We need professional mental health services in schools

However, my parents never talked about it or tried to seek proper treatment for it. Maybe they did not have the financial resources to do it, or maybe they did not realize how it would affect her.

The problem got worse when she reached high school. The stress of being a better than average high school student and getting into a good university was intense. Preparations for the university entrance examination, stressful for most students and parents, were even more so for my sister and my parents.

Sometimes, I heard my mother and sister get into a shouting match because they could not understand each other. For many adults, my sister was not a well behaved high school student. She defied her parents and did not listen to her teachers in school. From my sister’s perspective, nobody understood her or her problems.

Luckily, she found solace and space to express herself in the art of makeup, and pursued it on the side with approval from my parents. She would spend her weekends going to weddings and proms to do make up, often for women much older than her. My parents thought that if she could not get into a reputable university, at least she would have a vocation.

My sister will graduate from university later this year, but the high school experience still troubles her. She recalls her experience as “stressful.” Not only was she stressed about her academic work, but also about her inability to explain her mental state to parents and teachers. She could not explain to them what she felt about the various life changes that happened during those years.

There is a lack of mental health infrastructure in Vietnam, particularly for school students. This results in a lack of awareness about many different mental health problems that affect our youth. Vietnamese parents, educators and students do not have sufficient vocabulary to describe and to discuss these issues among themselves to support the youth.

Without proper understanding of different mental health issues among parents and educators, we inadvertently shift the responsibility of explaining troubling socio-psychological issues to those most vulnerable to them.

In the context of a changing society and economy, in order to get a better job, parents often emphasize to their children that they have to get into better schools and perform better academically. This escalating educational pressure is even higher in urban centers. Parents and schools often collectively ignore the students’ emotional and mental health. With increasing pressure to be “successful,” students need more support within the academic structure to address the anxieties resulting from high expectations and the pressure generated by their families in particular and society in general.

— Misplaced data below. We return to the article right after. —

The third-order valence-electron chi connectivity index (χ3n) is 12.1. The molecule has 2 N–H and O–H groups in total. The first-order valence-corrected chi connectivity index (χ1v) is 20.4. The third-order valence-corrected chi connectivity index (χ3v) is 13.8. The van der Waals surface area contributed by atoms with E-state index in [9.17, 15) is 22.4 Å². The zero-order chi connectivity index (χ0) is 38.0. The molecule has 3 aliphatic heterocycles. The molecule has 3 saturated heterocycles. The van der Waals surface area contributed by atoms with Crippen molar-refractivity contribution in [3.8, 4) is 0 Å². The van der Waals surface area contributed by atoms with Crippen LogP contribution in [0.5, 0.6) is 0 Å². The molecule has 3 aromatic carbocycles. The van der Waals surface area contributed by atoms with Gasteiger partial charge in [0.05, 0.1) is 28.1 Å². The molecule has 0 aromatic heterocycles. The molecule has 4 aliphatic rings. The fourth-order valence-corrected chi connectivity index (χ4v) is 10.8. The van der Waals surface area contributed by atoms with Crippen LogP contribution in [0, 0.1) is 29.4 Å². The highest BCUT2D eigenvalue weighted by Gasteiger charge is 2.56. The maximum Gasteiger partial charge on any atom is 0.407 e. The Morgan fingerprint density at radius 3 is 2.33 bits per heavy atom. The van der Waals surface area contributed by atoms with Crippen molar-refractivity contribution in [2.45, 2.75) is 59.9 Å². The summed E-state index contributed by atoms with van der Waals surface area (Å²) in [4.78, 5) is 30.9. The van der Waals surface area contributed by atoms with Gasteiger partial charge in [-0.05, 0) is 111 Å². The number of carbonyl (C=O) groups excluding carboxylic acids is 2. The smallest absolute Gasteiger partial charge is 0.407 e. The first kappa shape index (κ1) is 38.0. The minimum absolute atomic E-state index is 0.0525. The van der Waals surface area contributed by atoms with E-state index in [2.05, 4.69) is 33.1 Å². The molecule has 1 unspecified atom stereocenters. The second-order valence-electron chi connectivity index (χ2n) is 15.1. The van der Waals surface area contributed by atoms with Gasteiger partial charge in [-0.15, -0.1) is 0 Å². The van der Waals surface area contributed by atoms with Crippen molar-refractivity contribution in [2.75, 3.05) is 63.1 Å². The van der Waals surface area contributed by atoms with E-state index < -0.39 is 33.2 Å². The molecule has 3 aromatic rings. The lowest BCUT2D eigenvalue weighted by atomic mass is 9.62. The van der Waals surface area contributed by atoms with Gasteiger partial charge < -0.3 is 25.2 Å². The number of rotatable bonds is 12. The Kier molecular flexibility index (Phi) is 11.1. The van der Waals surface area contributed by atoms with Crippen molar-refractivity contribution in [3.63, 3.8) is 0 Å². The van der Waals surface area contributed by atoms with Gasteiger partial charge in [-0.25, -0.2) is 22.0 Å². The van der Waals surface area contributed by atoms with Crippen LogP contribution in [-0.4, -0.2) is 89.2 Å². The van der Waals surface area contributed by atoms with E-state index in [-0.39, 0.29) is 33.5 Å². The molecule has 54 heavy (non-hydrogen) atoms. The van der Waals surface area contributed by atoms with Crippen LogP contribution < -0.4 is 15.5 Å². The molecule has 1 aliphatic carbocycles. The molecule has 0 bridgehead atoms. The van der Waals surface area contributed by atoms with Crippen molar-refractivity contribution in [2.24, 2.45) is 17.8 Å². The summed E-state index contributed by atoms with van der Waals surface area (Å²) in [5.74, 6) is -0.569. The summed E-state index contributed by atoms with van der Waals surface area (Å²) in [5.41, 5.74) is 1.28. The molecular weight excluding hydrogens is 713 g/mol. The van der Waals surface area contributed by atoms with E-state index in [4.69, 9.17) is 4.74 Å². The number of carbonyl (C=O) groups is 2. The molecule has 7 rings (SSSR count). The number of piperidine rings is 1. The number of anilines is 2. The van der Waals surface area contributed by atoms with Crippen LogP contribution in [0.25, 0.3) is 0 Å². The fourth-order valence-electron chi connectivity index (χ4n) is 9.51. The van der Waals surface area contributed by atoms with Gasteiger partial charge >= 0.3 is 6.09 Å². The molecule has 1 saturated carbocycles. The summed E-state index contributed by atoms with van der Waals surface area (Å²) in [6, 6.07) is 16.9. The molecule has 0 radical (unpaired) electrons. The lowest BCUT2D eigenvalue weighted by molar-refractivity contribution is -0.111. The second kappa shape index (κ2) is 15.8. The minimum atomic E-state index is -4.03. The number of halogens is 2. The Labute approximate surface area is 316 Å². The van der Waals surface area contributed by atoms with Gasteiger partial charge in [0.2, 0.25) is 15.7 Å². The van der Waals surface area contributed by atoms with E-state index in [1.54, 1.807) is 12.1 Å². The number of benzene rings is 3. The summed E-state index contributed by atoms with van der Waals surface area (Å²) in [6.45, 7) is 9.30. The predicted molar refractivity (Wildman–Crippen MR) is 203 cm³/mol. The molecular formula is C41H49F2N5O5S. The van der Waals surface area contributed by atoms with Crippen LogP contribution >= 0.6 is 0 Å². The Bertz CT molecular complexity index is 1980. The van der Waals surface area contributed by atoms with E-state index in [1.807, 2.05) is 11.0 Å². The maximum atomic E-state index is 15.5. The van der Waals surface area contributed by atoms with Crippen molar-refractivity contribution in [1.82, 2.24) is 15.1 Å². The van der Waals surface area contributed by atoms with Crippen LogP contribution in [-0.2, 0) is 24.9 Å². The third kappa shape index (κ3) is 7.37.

The perils of the dominant paradigm, where it is drummed into everyone including students that they have to get into good schools in order to excel in life, are not well recognized. This is especially so in urban areas where social inequality is worsening.

Students in large cities like Hanoi, Ho Chi Minh City, and Da Nang face ever mounting pressure to get good grades, to study harder, and to take extra tutoring lessons to get into better schools in order to acquire the coveted social mobility.

Parents, advertently and otherwise, transmit their social mobility notions to their children. They think this is necessary to succeed in a fiercely competitive world. The notion that students can figure their future out on their own is a thing of the past.

Concerted cultivation

Education sociologist Annette Lareau has coined the term “concerted cultivation” to describe how middle class parents and working class parents differ in their parenting styles. In her research, she finds that middle-class parents and education institutions organizing often share similar cultural ways of activities. For example, middle class parents are more involved in coordinating their children’s extracurricular activities and cultivating habits such as time management to help their children excel in school. In contrast, working class parents let their children play, and are less involved in their children’s homework and extracurricular activities.